With the installation of a new presidential administration, some members of Congress established a working group called the Congressional Cannabis Caucus. The caucus is a bipartisan group of legislators who have proposed legislation to protect states that have decriminalized cannabis and their citizens. Given that a majority of states have decriminalized cannabis in some form, the caucus’ efforts may have some traction.
By a 2008 ballot measure, Michigan voters approved the use of cannabis for medical use. In 2016, The Michigan Legislature passed the Michigan Medical Marihuana Act (MMMA) to establish some parameters for the growth, distribution and use of cannabis for medicinal purposes.
The MMMA does not make cannabis legal, but provides for defenses to those who meet the MMMA’s requirements. On Sept. 21, 2016, Michigan Governor Snyder signed three bills, House Bills 4209, 4827 and 4210 (now, Public Acts 281-283 of 2016), into law, which clarify the voter-approved use of cannabis for medicinal uses (Public Acts).
The public acts establish a Medical Marijuana Licensing Board (Board) within the Michigan Department of Licensing and Regulatory Affairs (LARA). The Board may grant five types of state operating licenses in the following categories: (1) Class A, B, or C grower; with Class A having a limit of 500 plants, Class B a limit of 1,000; (2) processor; (3) provisioning Center; (4) secure transporter; and (5) safety compliance facility.
The public acts provide definitions for each license and specifies conditions for approval and prohibits certain conflicts of interest. Some examples include the following: to be eligible for a grower license, the grower and each investor in the operation cannot have an interest in a secure transporter or a safety compliance facility; and to be eligible for a secure transporter license, the transporter and each investor cannot have an interest in any other license authorized under the act and may not be a registered qualifying patient or a registered primary caregiver.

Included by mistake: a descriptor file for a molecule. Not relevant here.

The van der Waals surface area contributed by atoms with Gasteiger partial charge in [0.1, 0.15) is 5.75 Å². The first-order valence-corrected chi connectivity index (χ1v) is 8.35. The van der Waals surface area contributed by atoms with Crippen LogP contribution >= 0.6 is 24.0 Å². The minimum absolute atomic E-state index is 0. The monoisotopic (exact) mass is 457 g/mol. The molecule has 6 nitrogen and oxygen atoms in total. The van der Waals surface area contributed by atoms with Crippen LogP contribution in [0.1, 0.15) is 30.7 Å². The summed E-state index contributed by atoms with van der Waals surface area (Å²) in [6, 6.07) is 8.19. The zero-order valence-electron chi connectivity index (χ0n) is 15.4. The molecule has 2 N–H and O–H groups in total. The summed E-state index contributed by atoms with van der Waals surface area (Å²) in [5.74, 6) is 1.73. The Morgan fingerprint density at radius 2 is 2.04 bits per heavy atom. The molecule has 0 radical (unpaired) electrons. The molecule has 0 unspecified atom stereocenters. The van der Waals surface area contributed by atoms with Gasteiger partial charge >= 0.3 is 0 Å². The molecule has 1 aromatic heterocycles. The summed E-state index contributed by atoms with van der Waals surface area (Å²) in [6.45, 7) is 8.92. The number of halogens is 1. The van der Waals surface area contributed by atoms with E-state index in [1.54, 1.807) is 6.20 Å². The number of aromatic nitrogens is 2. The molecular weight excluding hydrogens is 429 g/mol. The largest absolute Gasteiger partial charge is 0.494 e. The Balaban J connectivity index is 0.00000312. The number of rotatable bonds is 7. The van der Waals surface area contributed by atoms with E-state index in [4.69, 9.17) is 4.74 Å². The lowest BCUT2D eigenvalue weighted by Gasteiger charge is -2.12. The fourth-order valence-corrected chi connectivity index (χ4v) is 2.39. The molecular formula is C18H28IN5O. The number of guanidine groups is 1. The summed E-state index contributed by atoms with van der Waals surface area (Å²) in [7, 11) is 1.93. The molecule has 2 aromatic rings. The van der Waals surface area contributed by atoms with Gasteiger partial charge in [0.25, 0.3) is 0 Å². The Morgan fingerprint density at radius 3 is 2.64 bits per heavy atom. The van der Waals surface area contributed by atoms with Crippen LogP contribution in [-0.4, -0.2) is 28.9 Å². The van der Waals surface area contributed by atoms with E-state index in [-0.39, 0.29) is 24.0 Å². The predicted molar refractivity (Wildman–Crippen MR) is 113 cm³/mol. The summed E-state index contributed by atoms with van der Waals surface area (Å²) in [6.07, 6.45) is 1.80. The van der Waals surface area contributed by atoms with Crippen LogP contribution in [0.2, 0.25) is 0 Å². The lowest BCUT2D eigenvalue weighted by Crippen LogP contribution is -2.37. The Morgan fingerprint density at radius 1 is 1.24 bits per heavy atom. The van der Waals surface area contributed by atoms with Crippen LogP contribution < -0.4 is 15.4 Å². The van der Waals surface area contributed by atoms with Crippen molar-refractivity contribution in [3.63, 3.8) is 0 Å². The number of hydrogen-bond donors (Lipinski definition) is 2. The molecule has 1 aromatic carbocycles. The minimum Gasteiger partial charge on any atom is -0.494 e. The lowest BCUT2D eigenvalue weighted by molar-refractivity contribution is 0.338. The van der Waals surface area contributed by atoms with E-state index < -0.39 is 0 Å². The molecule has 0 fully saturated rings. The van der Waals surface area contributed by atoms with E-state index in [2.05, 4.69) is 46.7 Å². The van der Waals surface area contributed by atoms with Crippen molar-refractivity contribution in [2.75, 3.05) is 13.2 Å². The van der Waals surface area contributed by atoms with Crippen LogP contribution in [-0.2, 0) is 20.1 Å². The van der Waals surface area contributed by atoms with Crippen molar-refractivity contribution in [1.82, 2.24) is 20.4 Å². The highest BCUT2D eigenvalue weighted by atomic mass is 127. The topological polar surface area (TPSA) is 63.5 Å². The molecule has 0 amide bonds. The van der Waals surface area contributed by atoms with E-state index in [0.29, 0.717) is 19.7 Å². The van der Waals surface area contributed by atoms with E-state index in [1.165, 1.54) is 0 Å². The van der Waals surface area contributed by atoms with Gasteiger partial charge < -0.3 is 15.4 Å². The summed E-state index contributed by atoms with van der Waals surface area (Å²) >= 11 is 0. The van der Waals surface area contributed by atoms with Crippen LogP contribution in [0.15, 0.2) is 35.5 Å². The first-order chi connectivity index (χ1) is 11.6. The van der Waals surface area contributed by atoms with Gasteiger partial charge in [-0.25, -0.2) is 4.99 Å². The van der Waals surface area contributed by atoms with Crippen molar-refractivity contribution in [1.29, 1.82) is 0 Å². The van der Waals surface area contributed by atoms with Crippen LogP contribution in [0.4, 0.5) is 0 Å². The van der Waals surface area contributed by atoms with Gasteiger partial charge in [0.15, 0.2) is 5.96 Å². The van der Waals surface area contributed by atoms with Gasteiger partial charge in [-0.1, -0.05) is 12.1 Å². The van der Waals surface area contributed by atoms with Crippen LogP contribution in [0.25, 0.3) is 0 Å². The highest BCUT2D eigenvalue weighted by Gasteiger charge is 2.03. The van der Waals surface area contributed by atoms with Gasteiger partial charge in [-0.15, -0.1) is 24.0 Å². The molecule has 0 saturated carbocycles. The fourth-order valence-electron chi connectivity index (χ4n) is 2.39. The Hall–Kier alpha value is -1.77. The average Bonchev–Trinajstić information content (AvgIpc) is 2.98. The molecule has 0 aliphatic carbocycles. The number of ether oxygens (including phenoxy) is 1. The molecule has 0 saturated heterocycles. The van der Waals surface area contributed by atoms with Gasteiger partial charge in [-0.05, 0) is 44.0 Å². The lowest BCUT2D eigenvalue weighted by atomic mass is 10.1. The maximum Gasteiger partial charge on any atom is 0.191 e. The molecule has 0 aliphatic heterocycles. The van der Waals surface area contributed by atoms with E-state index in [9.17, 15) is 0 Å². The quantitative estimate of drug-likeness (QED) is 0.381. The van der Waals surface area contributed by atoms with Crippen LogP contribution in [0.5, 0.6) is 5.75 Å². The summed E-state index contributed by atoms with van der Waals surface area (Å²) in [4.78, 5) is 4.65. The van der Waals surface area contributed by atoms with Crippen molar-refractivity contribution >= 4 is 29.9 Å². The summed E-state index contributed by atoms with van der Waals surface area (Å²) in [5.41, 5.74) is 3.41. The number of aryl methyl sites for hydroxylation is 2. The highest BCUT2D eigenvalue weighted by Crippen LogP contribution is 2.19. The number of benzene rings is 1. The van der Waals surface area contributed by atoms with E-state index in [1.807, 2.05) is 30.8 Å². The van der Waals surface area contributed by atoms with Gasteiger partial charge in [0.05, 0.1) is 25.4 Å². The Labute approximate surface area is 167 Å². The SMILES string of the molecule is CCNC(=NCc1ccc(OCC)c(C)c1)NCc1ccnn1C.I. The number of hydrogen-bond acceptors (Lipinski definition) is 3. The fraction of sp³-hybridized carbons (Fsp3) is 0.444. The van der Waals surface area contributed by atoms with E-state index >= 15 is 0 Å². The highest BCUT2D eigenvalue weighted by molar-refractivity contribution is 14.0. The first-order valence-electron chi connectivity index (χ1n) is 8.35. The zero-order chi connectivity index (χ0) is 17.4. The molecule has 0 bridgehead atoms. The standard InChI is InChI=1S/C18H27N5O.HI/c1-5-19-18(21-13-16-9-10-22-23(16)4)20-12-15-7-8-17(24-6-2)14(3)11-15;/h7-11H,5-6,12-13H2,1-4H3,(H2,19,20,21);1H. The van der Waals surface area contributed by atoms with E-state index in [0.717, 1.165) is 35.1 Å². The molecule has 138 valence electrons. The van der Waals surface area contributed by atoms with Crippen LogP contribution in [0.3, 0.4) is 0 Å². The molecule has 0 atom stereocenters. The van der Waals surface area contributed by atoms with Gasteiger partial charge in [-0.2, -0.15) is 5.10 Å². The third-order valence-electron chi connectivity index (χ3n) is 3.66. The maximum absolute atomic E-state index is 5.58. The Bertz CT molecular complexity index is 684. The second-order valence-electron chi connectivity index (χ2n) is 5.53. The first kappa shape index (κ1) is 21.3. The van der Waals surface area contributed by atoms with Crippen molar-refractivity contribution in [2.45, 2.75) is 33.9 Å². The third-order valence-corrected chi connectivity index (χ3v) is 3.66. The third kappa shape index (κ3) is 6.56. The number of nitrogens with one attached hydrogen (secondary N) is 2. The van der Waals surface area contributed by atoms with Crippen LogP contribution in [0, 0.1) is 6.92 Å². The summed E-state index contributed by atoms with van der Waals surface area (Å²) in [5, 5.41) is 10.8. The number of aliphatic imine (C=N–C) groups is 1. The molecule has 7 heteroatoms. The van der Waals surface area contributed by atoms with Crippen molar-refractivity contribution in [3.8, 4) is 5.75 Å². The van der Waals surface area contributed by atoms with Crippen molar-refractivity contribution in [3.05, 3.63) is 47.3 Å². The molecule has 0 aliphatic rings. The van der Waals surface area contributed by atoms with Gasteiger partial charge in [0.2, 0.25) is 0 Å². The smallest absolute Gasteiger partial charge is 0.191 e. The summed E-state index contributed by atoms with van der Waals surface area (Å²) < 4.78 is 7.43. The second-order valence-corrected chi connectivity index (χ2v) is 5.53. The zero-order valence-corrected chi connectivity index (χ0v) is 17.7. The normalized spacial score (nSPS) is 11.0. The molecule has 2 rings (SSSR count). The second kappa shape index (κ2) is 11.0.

Although the public acts took effect on Dec. 20, 2016, the entire implementation of them may take up to one year. The Michigan Department of Licensing and Regulatory Affairs (LARA) will promulgate rules and emergency rules in consultation with the Board. The Public Acts also require provisioning centers (currently known as dispensaries) to pay an excise tax of three percent (on top of the six-percent state sales tax) to be deposited in a “Medical Marijuana Excise Fund” (Excise Fund). The money in the Excise Fund will benefit the state, the municipalities that approve facilities under the public acts, and counties where facilities are located.
What Comes Next
While LARA busily tries to develop regulations under the public acts to meet a December 2017 deadline, a variety of business leaders and entrepreneurs are positioning themselves to take advantage of this new market.
The medicinal cannabis business in Michigan will come with a variety of challenges from local approvals, state authorizations and licenses and technical requirements, which may also require understanding of the legal terrain. Some of this will involve cannabis-specific legislation and regulation, but also may include traditional business and compliance concerns common to commercial activity requiring legal expertise. Venturing into this morass without proper legal representation may be a recipe for failure.Tags: Cannabis, Medical Marijuana, Public Policy